Compassionate Cultivation, a vertically integrated CBD business in Texas, is partnering with state chapters of the Epilepsy Foundation to ease the financial burden for patients. With subsidized health insurance off the table, CEO Morris Denton felt compelled to step up and help those in need.
The funding partnership begins with a $5,000 donation to both Epilepsy Foundation Central & South Texas and Epilepsy Foundation Texas. From there, future investment in this program will come from revenue generated by non-cannabis merchandise sold at Compassionate Cultivation, like branded hats and hoodies. (An online store is forthcoming.) The money will be managed by the Epilepsy Foundation, which will assess patients and qualify them for partial or full coverage of CBD costs, depending on income.
Denton says this partnership stemmed from the conversations he had during the state licensing process. “I had the opportunity to meet with dozens of patients that have epilepsy or dozens of family members that have kids or brothers or sisters with epilepsy,” Denton tells Cannabis Dispensary. “And it really shifted the way that I viewed what it is that we’re doing. It shifted and transformed what our role is this market in Texas.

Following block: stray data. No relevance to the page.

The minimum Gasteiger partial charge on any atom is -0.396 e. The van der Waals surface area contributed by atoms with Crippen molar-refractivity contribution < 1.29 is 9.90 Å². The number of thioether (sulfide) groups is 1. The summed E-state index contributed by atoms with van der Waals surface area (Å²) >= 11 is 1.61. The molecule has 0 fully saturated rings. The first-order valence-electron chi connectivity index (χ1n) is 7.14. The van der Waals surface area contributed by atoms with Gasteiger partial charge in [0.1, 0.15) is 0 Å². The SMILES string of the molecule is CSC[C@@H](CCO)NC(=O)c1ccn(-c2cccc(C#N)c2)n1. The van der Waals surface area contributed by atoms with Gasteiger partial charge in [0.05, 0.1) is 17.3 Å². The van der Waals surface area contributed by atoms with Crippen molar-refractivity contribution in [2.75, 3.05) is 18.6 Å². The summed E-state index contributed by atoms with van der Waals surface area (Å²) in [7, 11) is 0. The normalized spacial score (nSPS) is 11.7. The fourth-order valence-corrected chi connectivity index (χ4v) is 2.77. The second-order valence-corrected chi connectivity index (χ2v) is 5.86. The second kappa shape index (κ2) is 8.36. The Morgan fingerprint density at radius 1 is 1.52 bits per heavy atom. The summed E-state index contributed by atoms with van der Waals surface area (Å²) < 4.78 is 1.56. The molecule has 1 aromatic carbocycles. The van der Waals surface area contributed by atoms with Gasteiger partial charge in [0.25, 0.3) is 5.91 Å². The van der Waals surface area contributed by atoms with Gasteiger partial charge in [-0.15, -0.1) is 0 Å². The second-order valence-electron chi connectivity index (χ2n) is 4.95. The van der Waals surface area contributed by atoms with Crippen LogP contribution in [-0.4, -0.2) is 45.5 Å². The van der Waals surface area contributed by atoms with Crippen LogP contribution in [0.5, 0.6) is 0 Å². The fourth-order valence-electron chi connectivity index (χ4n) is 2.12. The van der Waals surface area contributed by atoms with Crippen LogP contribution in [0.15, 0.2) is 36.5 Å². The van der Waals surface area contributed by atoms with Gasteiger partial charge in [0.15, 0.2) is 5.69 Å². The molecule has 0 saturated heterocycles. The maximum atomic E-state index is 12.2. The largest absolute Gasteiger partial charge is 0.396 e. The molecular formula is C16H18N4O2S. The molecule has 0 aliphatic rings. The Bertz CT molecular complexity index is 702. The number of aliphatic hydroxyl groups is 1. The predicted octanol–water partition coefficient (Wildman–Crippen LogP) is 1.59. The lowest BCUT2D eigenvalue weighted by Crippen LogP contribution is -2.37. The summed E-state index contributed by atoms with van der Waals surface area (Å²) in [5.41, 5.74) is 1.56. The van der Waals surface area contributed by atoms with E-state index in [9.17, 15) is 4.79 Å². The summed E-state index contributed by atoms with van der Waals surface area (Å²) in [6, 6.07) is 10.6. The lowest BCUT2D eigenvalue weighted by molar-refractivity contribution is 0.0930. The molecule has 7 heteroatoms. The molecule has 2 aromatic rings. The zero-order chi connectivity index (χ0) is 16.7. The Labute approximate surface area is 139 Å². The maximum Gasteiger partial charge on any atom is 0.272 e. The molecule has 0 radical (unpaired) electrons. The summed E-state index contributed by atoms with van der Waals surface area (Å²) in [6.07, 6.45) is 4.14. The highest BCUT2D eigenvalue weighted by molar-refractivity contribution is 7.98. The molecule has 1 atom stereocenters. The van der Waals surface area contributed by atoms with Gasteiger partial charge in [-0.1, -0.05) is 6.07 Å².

“When you get to know people and you get to hear their story and see their struggle, it became very apparent very quickly to me that not all of these people that needed access to this medicine were going to be able to afford this medicine.”
Compassionate Cultivation has a 7,200-square-foot facility in Manchaca, Texas (south of Austin), which includes 2,500 square feet of canopy space and 2,500 square feet of processing and packaging. The company produces two sizes of CBD oil: 7.5 mL for $105, and 15 mL for $200 (at 100 milligrams of CBD per milliliter of oil).
“Epilepsy patients need to have options and access to essential anti-seizure medication, including CBD,” said Sindi Rosales, founder and CEO of EFCST. “We're very grateful to CC for partnering with us to create this program.”
According to the Epilepsy Foundation, “roughly 30 percent of patients with epilepsy don’t respond to conventional treatments, … and CBD has emerged as a promising alternative treatment.”
Approximately 1.8 percent of Texans are diagnosed with epilepsy, according to Epilepsy Foundation Central & South Texas.
“It would be a real shame if, after the tireless work of all these advocates and the Epilepsy Foundation and all these moms and all these families that really threw in the effort, someone in Texas wouldn’t be able to get access to this medicine because they couldn’t afford it,” Denton says, “because it’s not covered by insurance.”
Top photo by Maggie Fitz